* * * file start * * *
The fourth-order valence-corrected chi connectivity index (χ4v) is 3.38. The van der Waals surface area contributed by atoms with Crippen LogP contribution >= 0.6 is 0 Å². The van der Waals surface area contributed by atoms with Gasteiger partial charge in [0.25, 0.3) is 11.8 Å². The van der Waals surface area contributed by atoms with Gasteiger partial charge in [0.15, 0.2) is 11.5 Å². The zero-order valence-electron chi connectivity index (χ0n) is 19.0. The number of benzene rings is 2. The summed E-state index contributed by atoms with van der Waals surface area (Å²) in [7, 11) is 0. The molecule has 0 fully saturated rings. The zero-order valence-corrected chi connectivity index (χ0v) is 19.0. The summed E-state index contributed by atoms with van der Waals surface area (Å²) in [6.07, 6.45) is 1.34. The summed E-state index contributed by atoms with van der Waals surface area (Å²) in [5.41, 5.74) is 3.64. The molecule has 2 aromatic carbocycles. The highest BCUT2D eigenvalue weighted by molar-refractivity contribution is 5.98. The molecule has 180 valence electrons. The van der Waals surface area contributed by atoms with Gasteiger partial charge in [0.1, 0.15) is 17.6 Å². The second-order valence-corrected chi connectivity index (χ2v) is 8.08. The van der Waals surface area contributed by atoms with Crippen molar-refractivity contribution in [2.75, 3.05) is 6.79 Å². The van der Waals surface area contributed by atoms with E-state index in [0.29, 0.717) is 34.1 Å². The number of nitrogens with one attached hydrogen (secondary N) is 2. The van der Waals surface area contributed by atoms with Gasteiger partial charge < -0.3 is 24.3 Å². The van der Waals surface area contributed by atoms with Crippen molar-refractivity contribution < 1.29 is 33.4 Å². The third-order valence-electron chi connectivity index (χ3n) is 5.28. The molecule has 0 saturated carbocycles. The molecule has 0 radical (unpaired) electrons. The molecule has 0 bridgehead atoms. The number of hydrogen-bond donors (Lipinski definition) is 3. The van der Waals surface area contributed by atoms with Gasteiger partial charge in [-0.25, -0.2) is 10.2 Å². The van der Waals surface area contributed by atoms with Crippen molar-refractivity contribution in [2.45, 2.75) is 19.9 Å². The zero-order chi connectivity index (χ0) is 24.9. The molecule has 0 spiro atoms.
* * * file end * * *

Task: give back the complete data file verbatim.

The fourth-order valence-corrected chi connectivity index (χ4v) is 3.38. The van der Waals surface area contributed by atoms with Crippen LogP contribution >= 0.6 is 0 Å². The van der Waals surface area contributed by atoms with Gasteiger partial charge in [0.25, 0.3) is 11.8 Å². The van der Waals surface area contributed by atoms with Gasteiger partial charge in [0.15, 0.2) is 11.5 Å². The zero-order valence-electron chi connectivity index (χ0n) is 19.0. The number of benzene rings is 2. The summed E-state index contributed by atoms with van der Waals surface area (Å²) in [7, 11) is 0. The molecule has 0 fully saturated rings. The zero-order valence-corrected chi connectivity index (χ0v) is 19.0. The summed E-state index contributed by atoms with van der Waals surface area (Å²) in [6.07, 6.45) is 1.34. The summed E-state index contributed by atoms with van der Waals surface area (Å²) in [5.41, 5.74) is 3.64. The molecule has 2 aromatic carbocycles. The highest BCUT2D eigenvalue weighted by molar-refractivity contribution is 5.98. The molecule has 180 valence electrons. The van der Waals surface area contributed by atoms with Gasteiger partial charge in [0.1, 0.15) is 17.6 Å². The second-order valence-corrected chi connectivity index (χ2v) is 8.08. The van der Waals surface area contributed by atoms with Crippen molar-refractivity contribution in [2.75, 3.05) is 6.79 Å². The van der Waals surface area contributed by atoms with E-state index in [0.29, 0.717) is 34.1 Å². The number of nitrogens with one attached hydrogen (secondary N) is 2. The van der Waals surface area contributed by atoms with Gasteiger partial charge < -0.3 is 24.3 Å². The van der Waals surface area contributed by atoms with Crippen molar-refractivity contribution < 1.29 is 33.4 Å². The third-order valence-electron chi connectivity index (χ3n) is 5.28. The molecule has 0 saturated carbocycles. The molecule has 0 radical (unpaired) electrons. The molecule has 0 bridgehead atoms. The number of hydrogen-bond donors (Lipinski definition) is 3. The van der Waals surface area contributed by atoms with Gasteiger partial charge in [-0.25, -0.2) is 10.2 Å². The van der Waals surface area contributed by atoms with Crippen molar-refractivity contribution in [2.45, 2.75) is 19.9 Å². The zero-order chi connectivity index (χ0) is 24.9. The molecule has 0 spiro atoms.